Promoting Critical Literacy in the EFL Context: Implementing a Project to Young Learners


  • Isaak Papadopoulos Aristotle University of Thessaloniki, Greece



critical literacy, EFL classroom, pilot project, young learners, critical readers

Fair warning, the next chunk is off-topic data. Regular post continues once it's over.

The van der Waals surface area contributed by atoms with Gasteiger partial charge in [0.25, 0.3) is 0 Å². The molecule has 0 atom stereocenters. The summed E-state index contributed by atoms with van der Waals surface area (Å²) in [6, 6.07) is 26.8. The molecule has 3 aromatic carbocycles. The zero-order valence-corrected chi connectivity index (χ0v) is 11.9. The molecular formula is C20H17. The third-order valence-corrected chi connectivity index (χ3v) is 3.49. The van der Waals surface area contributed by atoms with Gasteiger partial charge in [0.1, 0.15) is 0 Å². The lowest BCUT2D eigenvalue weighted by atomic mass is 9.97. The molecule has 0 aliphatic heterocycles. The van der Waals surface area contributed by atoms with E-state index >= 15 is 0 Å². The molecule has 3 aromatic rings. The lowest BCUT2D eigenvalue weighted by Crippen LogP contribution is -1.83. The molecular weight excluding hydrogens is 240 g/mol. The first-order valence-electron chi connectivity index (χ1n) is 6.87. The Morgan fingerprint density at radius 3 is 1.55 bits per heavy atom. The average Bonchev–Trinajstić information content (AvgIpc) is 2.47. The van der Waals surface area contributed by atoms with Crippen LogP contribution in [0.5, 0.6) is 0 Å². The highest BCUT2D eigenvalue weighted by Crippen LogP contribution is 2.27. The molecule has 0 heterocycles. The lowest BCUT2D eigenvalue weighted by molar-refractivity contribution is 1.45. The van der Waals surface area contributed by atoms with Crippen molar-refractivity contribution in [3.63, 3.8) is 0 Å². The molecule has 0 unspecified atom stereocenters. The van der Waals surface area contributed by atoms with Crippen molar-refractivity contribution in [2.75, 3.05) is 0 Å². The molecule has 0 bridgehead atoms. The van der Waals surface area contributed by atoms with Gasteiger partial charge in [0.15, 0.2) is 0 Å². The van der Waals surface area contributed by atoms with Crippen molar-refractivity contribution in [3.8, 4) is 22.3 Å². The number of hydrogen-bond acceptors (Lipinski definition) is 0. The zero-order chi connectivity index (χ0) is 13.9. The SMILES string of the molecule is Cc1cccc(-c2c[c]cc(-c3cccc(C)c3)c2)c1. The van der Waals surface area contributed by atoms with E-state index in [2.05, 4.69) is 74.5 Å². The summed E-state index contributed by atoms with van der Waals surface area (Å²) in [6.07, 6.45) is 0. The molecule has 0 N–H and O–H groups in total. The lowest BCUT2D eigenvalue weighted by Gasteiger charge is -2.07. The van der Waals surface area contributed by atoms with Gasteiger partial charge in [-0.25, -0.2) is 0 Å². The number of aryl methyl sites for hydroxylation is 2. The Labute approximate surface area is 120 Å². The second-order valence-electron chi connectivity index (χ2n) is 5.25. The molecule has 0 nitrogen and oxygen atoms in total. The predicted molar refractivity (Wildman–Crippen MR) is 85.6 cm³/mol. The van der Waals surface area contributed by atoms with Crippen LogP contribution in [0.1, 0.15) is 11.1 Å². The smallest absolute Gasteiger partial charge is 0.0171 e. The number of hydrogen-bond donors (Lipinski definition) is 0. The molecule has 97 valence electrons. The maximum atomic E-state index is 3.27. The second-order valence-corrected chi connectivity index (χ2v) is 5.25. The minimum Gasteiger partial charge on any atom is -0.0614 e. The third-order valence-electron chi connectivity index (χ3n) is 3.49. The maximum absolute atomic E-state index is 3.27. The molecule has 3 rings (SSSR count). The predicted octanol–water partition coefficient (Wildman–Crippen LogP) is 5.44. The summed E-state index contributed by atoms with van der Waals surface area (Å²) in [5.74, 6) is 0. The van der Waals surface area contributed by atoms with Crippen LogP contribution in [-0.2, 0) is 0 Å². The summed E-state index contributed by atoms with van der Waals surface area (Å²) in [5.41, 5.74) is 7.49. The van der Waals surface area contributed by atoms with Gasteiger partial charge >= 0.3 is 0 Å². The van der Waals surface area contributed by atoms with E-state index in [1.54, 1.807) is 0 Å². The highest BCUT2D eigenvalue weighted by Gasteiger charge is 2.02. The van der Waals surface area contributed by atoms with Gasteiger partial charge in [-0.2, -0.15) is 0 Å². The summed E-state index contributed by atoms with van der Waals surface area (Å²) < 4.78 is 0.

In response to the continually growing demands of this era, the society needs active members who are able to cooperate with each other and show a critical stance in what they read, see, touch, smell or come across. Thus, modern language education should aim at developing critical readers and writers. As a result, the critical literacy programs in which students are turned into active participants of their learning process and accept something after they have already remarked it, are more than necessary in the education of the 21st century. This paper outlines the rational for and the purpose of designing and implementing a thematic pilot project aiming at developing students’ critical literacy in an EFL (English as a foreign language) classroom. This pilot project was implemented to 20 Greek-speaking students of the 5th primary school class (aged 11 years old) who had been learning English for 4 four years. It was initiated with the purpose to provide insights into developing students’ critical literacy skills as well as their four language skills in the foreign language. The project was carried out in 25 two hour sessions focused on the thematic area of the “Sports”. This topic was selected because of the nature of the sports and their popularity among the teenagers. Moreover, sports are a ‘controversial’ subject/concept that students can express different opinions and examine it from different perspectives. Special emphasis was placed on the creation of an environment promoting critical thinking and critical stance. Moreover, an attempt was made for a pleasant and creative foreign language learning environment to be developed, where students actually could enhance personal and interpersonal skills. In order to estimate the feasibility of this project, we used three basic tools a) a pre- and a post- test about the language assessment, b) journals kept by the teacher/researcher throughout the intervention and c) structured interviews conducted by the researcher with students individually to record the students’ different perspectives based on a text. The findings showed a significant improvement of the students’ language skills in EFL, as well as their critical thinking and ability to examine a text from different perspectives.